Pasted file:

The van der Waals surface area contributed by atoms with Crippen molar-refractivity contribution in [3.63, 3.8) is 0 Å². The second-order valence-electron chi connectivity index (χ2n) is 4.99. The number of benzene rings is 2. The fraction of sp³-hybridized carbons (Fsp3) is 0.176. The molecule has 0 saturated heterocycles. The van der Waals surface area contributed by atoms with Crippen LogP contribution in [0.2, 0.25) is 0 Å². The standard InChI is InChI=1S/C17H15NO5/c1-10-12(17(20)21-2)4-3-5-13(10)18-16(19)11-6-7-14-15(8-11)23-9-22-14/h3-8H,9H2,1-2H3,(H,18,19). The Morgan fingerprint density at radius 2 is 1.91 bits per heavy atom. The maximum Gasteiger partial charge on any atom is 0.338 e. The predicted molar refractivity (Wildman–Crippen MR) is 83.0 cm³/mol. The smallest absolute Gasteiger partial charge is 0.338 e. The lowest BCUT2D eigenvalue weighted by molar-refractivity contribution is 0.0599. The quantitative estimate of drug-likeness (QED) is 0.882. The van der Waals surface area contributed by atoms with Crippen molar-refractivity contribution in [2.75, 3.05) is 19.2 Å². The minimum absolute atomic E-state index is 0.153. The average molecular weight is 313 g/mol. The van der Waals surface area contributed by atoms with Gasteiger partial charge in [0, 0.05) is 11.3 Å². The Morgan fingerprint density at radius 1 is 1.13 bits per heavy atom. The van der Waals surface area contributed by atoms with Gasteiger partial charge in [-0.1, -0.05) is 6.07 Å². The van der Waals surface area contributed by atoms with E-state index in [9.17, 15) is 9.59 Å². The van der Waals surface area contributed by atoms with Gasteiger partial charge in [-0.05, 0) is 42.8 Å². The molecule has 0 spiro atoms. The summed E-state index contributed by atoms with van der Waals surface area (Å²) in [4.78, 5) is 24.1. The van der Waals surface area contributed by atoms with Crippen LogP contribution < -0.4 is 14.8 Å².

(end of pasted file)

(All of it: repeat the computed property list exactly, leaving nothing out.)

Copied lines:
The van der Waals surface area contributed by atoms with Crippen molar-refractivity contribution in [3.63, 3.8) is 0 Å². The second-order valence-electron chi connectivity index (χ2n) is 4.99. The number of benzene rings is 2. The fraction of sp³-hybridized carbons (Fsp3) is 0.176. The molecule has 0 saturated heterocycles. The van der Waals surface area contributed by atoms with Crippen LogP contribution in [0.2, 0.25) is 0 Å². The standard InChI is InChI=1S/C17H15NO5/c1-10-12(17(20)21-2)4-3-5-13(10)18-16(19)11-6-7-14-15(8-11)23-9-22-14/h3-8H,9H2,1-2H3,(H,18,19). The Morgan fingerprint density at radius 2 is 1.91 bits per heavy atom. The maximum Gasteiger partial charge on any atom is 0.338 e. The predicted molar refractivity (Wildman–Crippen MR) is 83.0 cm³/mol. The smallest absolute Gasteiger partial charge is 0.338 e. The lowest BCUT2D eigenvalue weighted by molar-refractivity contribution is 0.0599. The quantitative estimate of drug-likeness (QED) is 0.882. The van der Waals surface area contributed by atoms with Crippen molar-refractivity contribution in [2.75, 3.05) is 19.2 Å². The minimum absolute atomic E-state index is 0.153. The average molecular weight is 313 g/mol. The van der Waals surface area contributed by atoms with Gasteiger partial charge in [0, 0.05) is 11.3 Å². The Morgan fingerprint density at radius 1 is 1.13 bits per heavy atom. The van der Waals surface area contributed by atoms with Gasteiger partial charge in [-0.1, -0.05) is 6.07 Å². The van der Waals surface area contributed by atoms with E-state index in [9.17, 15) is 9.59 Å². The van der Waals surface area contributed by atoms with Gasteiger partial charge in [-0.05, 0) is 42.8 Å². The molecule has 0 spiro atoms. The summed E-state index contributed by atoms with van der Waals surface area (Å²) in [4.78, 5) is 24.1. The van der Waals surface area contributed by atoms with Crippen LogP contribution < -0.4 is 14.8 Å².